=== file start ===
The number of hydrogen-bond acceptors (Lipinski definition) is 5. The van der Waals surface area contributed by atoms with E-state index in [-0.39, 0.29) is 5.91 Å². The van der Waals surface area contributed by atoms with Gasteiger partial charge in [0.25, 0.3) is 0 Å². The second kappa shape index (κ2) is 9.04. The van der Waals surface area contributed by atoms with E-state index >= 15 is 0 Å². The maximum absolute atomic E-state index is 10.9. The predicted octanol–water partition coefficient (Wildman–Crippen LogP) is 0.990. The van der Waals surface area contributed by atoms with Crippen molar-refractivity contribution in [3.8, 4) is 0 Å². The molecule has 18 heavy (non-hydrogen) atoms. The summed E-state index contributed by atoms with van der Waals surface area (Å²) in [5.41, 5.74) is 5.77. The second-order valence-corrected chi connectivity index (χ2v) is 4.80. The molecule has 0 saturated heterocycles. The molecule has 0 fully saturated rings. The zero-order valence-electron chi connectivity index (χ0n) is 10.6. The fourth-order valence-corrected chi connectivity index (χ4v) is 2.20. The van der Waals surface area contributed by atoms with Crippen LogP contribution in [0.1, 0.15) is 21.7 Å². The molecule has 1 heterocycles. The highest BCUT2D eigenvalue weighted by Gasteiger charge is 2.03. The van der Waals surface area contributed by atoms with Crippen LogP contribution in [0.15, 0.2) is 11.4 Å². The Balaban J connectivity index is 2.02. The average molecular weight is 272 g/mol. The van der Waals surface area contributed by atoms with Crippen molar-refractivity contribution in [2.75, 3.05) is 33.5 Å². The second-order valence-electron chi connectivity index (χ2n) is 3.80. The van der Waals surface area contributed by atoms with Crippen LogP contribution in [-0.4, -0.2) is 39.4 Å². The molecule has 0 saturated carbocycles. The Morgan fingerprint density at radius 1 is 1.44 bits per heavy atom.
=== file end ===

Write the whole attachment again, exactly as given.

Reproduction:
The number of hydrogen-bond acceptors (Lipinski definition) is 5. The van der Waals surface area contributed by atoms with E-state index in [-0.39, 0.29) is 5.91 Å². The van der Waals surface area contributed by atoms with Gasteiger partial charge in [0.25, 0.3) is 0 Å². The second kappa shape index (κ2) is 9.04. The van der Waals surface area contributed by atoms with E-state index >= 15 is 0 Å². The maximum absolute atomic E-state index is 10.9. The predicted octanol–water partition coefficient (Wildman–Crippen LogP) is 0.990. The van der Waals surface area contributed by atoms with Crippen molar-refractivity contribution in [3.8, 4) is 0 Å². The molecule has 18 heavy (non-hydrogen) atoms. The summed E-state index contributed by atoms with van der Waals surface area (Å²) in [5.41, 5.74) is 5.77. The second-order valence-corrected chi connectivity index (χ2v) is 4.80. The molecule has 0 saturated heterocycles. The molecule has 0 fully saturated rings. The zero-order valence-electron chi connectivity index (χ0n) is 10.6. The fourth-order valence-corrected chi connectivity index (χ4v) is 2.20. The van der Waals surface area contributed by atoms with Crippen LogP contribution in [0.1, 0.15) is 21.7 Å². The molecule has 1 heterocycles. The highest BCUT2D eigenvalue weighted by Gasteiger charge is 2.03. The van der Waals surface area contributed by atoms with Crippen LogP contribution in [0.15, 0.2) is 11.4 Å². The Balaban J connectivity index is 2.02. The average molecular weight is 272 g/mol. The van der Waals surface area contributed by atoms with Crippen molar-refractivity contribution in [2.75, 3.05) is 33.5 Å². The second-order valence-electron chi connectivity index (χ2n) is 3.80. The van der Waals surface area contributed by atoms with Crippen LogP contribution in [-0.4, -0.2) is 39.4 Å². The molecule has 0 saturated carbocycles. The Morgan fingerprint density at radius 1 is 1.44 bits per heavy atom.